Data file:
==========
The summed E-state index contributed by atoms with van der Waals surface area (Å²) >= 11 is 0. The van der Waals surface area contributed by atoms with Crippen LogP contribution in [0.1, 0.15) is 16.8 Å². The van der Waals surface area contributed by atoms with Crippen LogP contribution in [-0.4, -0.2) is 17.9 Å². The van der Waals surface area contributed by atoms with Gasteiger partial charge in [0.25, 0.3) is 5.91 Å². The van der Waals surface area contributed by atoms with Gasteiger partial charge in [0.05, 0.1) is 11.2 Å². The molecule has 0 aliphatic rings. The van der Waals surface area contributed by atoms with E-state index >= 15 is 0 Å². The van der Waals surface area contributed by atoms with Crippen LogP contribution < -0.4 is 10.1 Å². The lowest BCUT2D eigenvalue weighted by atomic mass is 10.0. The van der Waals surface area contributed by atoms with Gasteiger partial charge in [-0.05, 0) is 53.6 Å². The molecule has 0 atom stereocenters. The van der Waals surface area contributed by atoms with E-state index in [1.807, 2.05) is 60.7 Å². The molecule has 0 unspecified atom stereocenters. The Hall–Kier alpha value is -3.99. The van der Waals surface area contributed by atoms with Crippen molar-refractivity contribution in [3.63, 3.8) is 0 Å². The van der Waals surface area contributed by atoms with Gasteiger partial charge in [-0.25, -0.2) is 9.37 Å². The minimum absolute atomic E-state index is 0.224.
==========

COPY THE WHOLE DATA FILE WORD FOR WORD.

The summed E-state index contributed by atoms with van der Waals surface area (Å²) >= 11 is 0. The van der Waals surface area contributed by atoms with Crippen LogP contribution in [0.1, 0.15) is 16.8 Å². The van der Waals surface area contributed by atoms with Crippen LogP contribution in [-0.4, -0.2) is 17.9 Å². The van der Waals surface area contributed by atoms with Gasteiger partial charge in [0.25, 0.3) is 5.91 Å². The van der Waals surface area contributed by atoms with Gasteiger partial charge in [0.05, 0.1) is 11.2 Å². The molecule has 0 aliphatic rings. The van der Waals surface area contributed by atoms with E-state index >= 15 is 0 Å². The van der Waals surface area contributed by atoms with Crippen LogP contribution < -0.4 is 10.1 Å². The lowest BCUT2D eigenvalue weighted by atomic mass is 10.0. The van der Waals surface area contributed by atoms with Gasteiger partial charge in [-0.05, 0) is 53.6 Å². The molecule has 0 atom stereocenters. The van der Waals surface area contributed by atoms with E-state index in [1.807, 2.05) is 60.7 Å². The molecule has 0 unspecified atom stereocenters. The Hall–Kier alpha value is -3.99. The van der Waals surface area contributed by atoms with Crippen molar-refractivity contribution in [3.63, 3.8) is 0 Å². The van der Waals surface area contributed by atoms with Gasteiger partial charge in [-0.25, -0.2) is 9.37 Å². The minimum absolute atomic E-state index is 0.224.